In the decades following the war, divisions within the Revolutionary War generation made achieving widespread veterans’ compensation nearly impossible.   Congressional acts of the 1780s limited settlement on tracts of military bounty lands to properties of greater than 4,000 contiguous acres, a larger area than the land grant even of a major general.  They ostensibly allowed soldiers to combine their claims and settle together.  In reality, the law allowed land speculators to take advantage of veterans, who found it nearly impossible to find and communicate with other veterans who might have contiguous claims.   In 1795, Secretary of the Treasury Alexander Hamilton and Congressman James Madison, both veterans, disagreed over Hamilton’s financial plan for the nation primarily because it allowed soldier’s compensation notes to be redeemed by speculators.  Hamilton’s plan established the principle of transferable public credit in America, but on the backs of veterans.   Not until after the War of 1812 was any widespread pension act passed for revolutionary veterans, though most states had previously made some provision for wounded veterans and soldiers’ orphans and widows.

In 1818, the Federal Pension Act finally provided support for a large number of veterans, but it reflected the prejudices of its authors and excluded large groups of veterans based on race, gender, and region.   The act provided $96 a year to any male veteran who had served more than nine months in the regular army.  It excluded women camp followers who had, in eighteenth-century terminology, “belonged to the army” as support staff, doing cleaning, fatigue duties and sometimes fighting.   The act also excluded most African-American veterans on the grounds that, because most had served for their freedom from slavery, they did not deserve additional rewards.  Because the act required proof of nine-months’ service, it also excluded thousands of militia veterans and irregular troops, which particularly impacted the southern states, where the war had devolved into largely guerilla fighting by 1780.  Only a small fraction of veterans, about 3,300, received benefits.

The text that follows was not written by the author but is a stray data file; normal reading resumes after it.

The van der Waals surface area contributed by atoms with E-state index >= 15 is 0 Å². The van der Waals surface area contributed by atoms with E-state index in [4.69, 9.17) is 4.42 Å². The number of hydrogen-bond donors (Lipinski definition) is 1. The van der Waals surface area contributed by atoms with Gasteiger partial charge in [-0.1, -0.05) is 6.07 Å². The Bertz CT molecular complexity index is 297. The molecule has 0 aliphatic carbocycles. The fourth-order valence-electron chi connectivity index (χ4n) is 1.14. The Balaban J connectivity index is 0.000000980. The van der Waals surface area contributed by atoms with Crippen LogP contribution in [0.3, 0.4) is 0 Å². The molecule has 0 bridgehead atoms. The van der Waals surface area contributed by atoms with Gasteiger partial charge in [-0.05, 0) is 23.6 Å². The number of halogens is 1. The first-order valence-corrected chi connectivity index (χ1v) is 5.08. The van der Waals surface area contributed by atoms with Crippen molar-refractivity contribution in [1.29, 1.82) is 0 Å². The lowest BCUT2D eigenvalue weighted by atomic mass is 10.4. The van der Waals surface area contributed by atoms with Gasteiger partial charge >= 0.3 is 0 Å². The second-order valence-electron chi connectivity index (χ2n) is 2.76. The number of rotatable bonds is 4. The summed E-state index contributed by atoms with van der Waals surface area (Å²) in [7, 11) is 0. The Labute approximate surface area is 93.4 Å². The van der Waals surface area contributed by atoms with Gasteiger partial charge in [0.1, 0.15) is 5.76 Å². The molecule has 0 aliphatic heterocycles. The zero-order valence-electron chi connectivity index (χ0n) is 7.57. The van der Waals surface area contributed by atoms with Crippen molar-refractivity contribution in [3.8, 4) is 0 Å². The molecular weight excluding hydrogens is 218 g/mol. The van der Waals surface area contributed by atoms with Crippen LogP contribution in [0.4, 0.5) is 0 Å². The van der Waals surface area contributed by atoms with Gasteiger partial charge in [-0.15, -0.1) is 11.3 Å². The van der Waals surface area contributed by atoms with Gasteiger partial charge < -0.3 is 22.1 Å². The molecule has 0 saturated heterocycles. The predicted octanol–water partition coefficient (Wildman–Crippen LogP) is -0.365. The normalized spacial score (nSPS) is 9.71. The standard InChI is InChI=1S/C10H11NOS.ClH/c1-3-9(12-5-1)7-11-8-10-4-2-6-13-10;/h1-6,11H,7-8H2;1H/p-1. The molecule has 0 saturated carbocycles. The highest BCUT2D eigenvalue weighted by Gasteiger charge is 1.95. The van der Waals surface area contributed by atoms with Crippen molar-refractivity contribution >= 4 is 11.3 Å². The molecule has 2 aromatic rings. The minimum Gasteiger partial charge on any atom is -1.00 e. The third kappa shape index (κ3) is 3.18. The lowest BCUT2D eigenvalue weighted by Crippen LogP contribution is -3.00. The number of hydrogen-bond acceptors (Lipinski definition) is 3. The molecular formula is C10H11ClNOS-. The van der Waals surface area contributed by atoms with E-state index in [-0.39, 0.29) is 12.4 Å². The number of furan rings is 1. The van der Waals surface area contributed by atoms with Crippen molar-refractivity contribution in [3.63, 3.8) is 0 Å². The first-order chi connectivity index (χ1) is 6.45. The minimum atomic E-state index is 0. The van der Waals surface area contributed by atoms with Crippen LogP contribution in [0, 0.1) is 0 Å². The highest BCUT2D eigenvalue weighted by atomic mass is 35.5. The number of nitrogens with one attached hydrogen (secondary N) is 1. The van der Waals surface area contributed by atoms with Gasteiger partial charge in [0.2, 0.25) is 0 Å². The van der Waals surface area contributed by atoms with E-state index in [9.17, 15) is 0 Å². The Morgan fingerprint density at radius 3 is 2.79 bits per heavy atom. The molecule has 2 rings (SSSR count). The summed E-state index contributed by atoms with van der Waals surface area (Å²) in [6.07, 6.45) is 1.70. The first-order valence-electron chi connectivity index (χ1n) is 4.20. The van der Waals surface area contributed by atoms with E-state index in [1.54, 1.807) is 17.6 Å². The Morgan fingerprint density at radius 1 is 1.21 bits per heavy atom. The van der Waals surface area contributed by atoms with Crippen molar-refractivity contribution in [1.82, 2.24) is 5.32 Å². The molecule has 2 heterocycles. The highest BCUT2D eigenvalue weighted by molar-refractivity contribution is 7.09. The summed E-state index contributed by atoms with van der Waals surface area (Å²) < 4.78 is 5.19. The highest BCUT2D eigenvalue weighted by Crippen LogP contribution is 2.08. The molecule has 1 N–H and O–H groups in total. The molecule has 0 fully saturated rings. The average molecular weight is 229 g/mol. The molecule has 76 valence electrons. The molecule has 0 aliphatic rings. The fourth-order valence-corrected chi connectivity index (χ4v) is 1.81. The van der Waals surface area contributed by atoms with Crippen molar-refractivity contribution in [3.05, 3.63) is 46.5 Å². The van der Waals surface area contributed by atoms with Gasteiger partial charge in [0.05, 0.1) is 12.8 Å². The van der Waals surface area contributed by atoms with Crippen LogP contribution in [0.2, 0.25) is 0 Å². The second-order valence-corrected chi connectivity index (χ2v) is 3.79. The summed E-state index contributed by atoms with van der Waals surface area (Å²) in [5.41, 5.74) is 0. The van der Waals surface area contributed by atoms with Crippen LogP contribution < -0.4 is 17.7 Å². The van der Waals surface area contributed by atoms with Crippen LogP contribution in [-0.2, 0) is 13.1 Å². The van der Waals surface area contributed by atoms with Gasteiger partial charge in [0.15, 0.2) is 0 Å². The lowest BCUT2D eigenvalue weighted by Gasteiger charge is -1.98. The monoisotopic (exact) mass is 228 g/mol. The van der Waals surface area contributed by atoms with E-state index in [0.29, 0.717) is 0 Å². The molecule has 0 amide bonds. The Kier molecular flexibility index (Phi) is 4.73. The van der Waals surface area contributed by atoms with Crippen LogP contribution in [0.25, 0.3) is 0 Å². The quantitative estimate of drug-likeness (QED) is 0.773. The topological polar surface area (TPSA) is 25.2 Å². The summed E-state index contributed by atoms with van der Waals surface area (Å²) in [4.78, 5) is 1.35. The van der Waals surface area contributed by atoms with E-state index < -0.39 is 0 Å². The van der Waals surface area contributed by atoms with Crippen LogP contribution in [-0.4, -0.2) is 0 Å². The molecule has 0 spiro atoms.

One year later, the War Department stripped from the rolls any pensioner not in dire poverty. A new pension act of 1832 liberalized the standards of evidence veterans needed to prove they had served, but it continued to exclude most women and African Americans and to favor northerners.